I’ll say it again; limited is an aggressive format with lots of attacking creatures. This makes Swift Reckoning a rather good card in Origins limited, but what makes it even better are cards like Grasp of the Hieromancer, Kytheon’s Irregulars, and Sentinel of the Eternal Watch. Even if your opponent wants to hold back that big creature, they don’t have a choice in this matter. You can tap it down with them, then take it out with Swift Reckoning after combat OR during combat if you have 2 other instants/sorceries in the graveyard. I think this is another card you want to take highly in draft, perhaps even higher than Celestial Flare because of its ability to kill any tapped creature. The more synergy you can acquire with this card, the better. High pick in draft, must play in sealed.
RATING: 4 Stars
Other Cards that Might See Play
- Charging Griffin – basically a 3/3 flyer on offense, 2/2 on defense. Good but not great card in limited. Try it out in W/x flyers.
- Enlightened Aesthetic – I like this better as an anti-enchantment sideboard card than a condition instant/sorcery.
- Knight of the Pilgrim’s Road – It’s impressive as a 3/2 for 3 mana, and if it gets the renowned bonus its even more formidable. I just see that being difficult to do since 2 toughness trades with just about everything. With ways to give it evasion it can be good though.
- Mighty Leap – I think this card might finally see some main board play if you’re playing an aggressive renown based deck and need to find ways to get that damage through. Personally I’d just use removal to clear the way, but this is okay if you have not other choice.
- Stalwart Aven – in most match ups this can become a 2/4 rather easily, but it’s worthless against other flyers if you don’t get it out early. I like it, but I also realize its shortcomings.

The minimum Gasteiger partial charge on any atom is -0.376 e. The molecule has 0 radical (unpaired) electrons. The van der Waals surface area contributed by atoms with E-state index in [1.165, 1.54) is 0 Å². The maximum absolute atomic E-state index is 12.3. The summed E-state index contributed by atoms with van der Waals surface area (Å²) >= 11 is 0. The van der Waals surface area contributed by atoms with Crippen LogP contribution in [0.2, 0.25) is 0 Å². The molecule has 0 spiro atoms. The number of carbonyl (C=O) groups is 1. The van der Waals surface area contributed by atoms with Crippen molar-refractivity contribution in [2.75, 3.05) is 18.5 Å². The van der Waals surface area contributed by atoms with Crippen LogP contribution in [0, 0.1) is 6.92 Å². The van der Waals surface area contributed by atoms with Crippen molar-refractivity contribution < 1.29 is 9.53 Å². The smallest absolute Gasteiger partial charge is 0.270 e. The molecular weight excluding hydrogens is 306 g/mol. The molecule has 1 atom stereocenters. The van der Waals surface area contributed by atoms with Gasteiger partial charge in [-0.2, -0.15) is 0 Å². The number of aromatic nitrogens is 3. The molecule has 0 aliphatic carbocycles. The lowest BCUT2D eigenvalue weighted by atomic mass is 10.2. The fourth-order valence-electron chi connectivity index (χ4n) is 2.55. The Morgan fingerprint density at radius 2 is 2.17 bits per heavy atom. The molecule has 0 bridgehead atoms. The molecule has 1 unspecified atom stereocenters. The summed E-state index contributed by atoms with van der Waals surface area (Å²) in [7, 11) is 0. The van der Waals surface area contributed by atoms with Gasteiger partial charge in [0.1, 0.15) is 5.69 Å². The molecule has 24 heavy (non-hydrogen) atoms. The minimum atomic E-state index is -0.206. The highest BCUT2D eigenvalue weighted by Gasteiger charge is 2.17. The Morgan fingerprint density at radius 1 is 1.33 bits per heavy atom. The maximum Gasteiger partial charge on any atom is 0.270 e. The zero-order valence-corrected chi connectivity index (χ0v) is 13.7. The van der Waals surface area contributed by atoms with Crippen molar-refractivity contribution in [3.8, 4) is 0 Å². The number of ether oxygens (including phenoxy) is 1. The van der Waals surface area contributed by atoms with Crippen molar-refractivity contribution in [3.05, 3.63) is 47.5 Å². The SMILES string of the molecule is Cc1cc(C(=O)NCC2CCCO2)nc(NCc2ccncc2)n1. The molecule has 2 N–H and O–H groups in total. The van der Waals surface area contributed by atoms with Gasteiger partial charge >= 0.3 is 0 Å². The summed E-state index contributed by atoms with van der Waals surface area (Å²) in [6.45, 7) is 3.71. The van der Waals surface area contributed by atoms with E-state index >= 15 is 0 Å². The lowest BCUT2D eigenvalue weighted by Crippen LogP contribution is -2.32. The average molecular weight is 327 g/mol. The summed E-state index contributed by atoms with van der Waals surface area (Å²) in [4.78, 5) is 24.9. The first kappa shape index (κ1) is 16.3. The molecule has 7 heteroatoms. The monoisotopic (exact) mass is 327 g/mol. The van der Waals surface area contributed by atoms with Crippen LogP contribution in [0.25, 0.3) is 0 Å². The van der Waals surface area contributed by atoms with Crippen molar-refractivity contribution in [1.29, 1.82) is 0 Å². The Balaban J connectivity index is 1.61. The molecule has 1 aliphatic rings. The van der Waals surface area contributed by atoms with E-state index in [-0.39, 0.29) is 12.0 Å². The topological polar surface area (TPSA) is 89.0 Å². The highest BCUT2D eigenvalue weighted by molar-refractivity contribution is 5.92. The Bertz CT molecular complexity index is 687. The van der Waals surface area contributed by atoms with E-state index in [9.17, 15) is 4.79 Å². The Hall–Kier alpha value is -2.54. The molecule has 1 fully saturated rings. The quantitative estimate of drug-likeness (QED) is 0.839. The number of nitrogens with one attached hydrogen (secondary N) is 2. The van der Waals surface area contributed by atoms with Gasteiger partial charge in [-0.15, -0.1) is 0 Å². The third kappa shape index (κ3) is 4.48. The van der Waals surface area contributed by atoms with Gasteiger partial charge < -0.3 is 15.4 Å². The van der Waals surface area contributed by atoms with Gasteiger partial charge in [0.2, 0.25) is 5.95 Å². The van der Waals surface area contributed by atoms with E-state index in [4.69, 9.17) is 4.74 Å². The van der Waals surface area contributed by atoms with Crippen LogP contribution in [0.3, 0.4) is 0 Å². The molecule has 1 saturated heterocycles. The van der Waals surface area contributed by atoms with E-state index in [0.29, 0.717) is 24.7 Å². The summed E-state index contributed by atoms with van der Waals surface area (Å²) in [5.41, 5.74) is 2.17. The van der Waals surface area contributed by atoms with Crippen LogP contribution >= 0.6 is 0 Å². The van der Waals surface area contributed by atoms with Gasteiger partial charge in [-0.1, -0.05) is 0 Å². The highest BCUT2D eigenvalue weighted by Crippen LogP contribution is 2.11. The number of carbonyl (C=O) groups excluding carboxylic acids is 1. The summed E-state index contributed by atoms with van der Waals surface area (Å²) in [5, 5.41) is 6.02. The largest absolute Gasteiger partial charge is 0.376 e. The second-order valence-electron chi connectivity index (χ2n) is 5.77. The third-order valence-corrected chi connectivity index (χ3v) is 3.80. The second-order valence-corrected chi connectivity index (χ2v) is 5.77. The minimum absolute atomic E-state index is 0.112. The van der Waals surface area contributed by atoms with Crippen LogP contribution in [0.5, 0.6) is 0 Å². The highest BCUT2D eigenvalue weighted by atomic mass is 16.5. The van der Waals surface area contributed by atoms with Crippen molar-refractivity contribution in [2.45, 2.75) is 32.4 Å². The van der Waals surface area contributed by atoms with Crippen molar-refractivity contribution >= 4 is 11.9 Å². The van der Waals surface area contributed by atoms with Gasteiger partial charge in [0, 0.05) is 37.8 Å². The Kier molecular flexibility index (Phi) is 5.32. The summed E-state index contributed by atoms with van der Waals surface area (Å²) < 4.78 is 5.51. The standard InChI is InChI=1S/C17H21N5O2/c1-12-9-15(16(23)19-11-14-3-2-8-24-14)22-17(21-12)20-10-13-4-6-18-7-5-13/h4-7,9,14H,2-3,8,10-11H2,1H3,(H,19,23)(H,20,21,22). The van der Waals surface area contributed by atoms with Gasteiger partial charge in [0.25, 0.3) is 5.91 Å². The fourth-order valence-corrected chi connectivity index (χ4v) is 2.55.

- Topan Freeblade – another renowned creature that suffers from the Knight’s problem. Good if you can get the damage through, otherwise just a 2 toughness bear.
- Totem Guide Hartebeest – aside from Grasp and Supression Bonds, this card hunts for quite a number of other enchantments as well. Take it high if you’re playing with a lot of Auras, but otherwise it’s just a blocker with a fat booty.
Coming Up Next Time
It looks like white’s going to be the color of aggressive creatures, tempo, and flyers this time around. In my opinion the color is balanced well and doesn’t necessarily have to serve in a supportive role. It’s possible to play a mostly white deck and still do well I think, especially if you have the tempo/removal cards to pull it off. If you agree or disagree though, I’d like to hear from you. Tuesday is going to be really busy for me, but blue should be out sometime on Wednesday I think. I just might be able to post black and red by Thursday as well before we get into the pre-release. I’ll do my best, but at the same time I hope to bring you well thought out evaluations that will help you to do well at your pre-releases/Limited tournaments! Good luck and see you next time!